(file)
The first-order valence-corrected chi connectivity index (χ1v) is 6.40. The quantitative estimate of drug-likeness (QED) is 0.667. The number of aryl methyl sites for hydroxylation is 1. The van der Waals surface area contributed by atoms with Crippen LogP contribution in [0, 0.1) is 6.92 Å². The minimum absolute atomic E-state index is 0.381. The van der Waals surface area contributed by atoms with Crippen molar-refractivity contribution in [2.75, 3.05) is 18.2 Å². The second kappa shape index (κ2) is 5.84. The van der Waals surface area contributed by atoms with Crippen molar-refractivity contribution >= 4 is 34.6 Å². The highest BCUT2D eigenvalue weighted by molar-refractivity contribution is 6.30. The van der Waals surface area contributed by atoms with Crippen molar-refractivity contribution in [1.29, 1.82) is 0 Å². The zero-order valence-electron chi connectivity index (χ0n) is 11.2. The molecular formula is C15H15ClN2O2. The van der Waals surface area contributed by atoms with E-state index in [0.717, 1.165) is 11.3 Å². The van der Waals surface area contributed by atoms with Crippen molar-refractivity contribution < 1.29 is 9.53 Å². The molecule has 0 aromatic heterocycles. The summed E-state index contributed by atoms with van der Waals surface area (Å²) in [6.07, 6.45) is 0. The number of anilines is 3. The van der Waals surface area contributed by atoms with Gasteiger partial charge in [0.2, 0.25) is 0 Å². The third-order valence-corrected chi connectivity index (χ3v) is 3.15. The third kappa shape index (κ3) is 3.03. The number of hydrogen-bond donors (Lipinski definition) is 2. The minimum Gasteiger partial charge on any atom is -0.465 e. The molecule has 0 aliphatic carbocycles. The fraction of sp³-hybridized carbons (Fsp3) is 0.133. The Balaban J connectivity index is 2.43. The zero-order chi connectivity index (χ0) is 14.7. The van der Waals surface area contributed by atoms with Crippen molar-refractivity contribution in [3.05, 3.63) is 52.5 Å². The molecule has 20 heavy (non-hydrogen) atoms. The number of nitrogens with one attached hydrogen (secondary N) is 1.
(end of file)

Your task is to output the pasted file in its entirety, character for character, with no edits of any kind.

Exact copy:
The first-order valence-corrected chi connectivity index (χ1v) is 6.40. The quantitative estimate of drug-likeness (QED) is 0.667. The number of aryl methyl sites for hydroxylation is 1. The van der Waals surface area contributed by atoms with Crippen LogP contribution in [0, 0.1) is 6.92 Å². The minimum absolute atomic E-state index is 0.381. The van der Waals surface area contributed by atoms with Crippen molar-refractivity contribution in [2.75, 3.05) is 18.2 Å². The second kappa shape index (κ2) is 5.84. The van der Waals surface area contributed by atoms with Crippen molar-refractivity contribution >= 4 is 34.6 Å². The highest BCUT2D eigenvalue weighted by molar-refractivity contribution is 6.30. The van der Waals surface area contributed by atoms with Crippen molar-refractivity contribution in [1.29, 1.82) is 0 Å². The zero-order valence-electron chi connectivity index (χ0n) is 11.2. The molecular formula is C15H15ClN2O2. The van der Waals surface area contributed by atoms with E-state index in [0.717, 1.165) is 11.3 Å². The van der Waals surface area contributed by atoms with Crippen molar-refractivity contribution < 1.29 is 9.53 Å². The molecule has 0 aromatic heterocycles. The summed E-state index contributed by atoms with van der Waals surface area (Å²) in [6.07, 6.45) is 0. The number of anilines is 3. The van der Waals surface area contributed by atoms with Gasteiger partial charge in [0.2, 0.25) is 0 Å². The third-order valence-corrected chi connectivity index (χ3v) is 3.15. The third kappa shape index (κ3) is 3.03. The number of hydrogen-bond donors (Lipinski definition) is 2. The minimum Gasteiger partial charge on any atom is -0.465 e. The molecule has 0 aliphatic carbocycles. The fraction of sp³-hybridized carbons (Fsp3) is 0.133. The Balaban J connectivity index is 2.43. The zero-order chi connectivity index (χ0) is 14.7. The van der Waals surface area contributed by atoms with Crippen molar-refractivity contribution in [3.05, 3.63) is 52.5 Å². The molecule has 20 heavy (non-hydrogen) atoms. The number of nitrogens with one attached hydrogen (secondary N) is 1.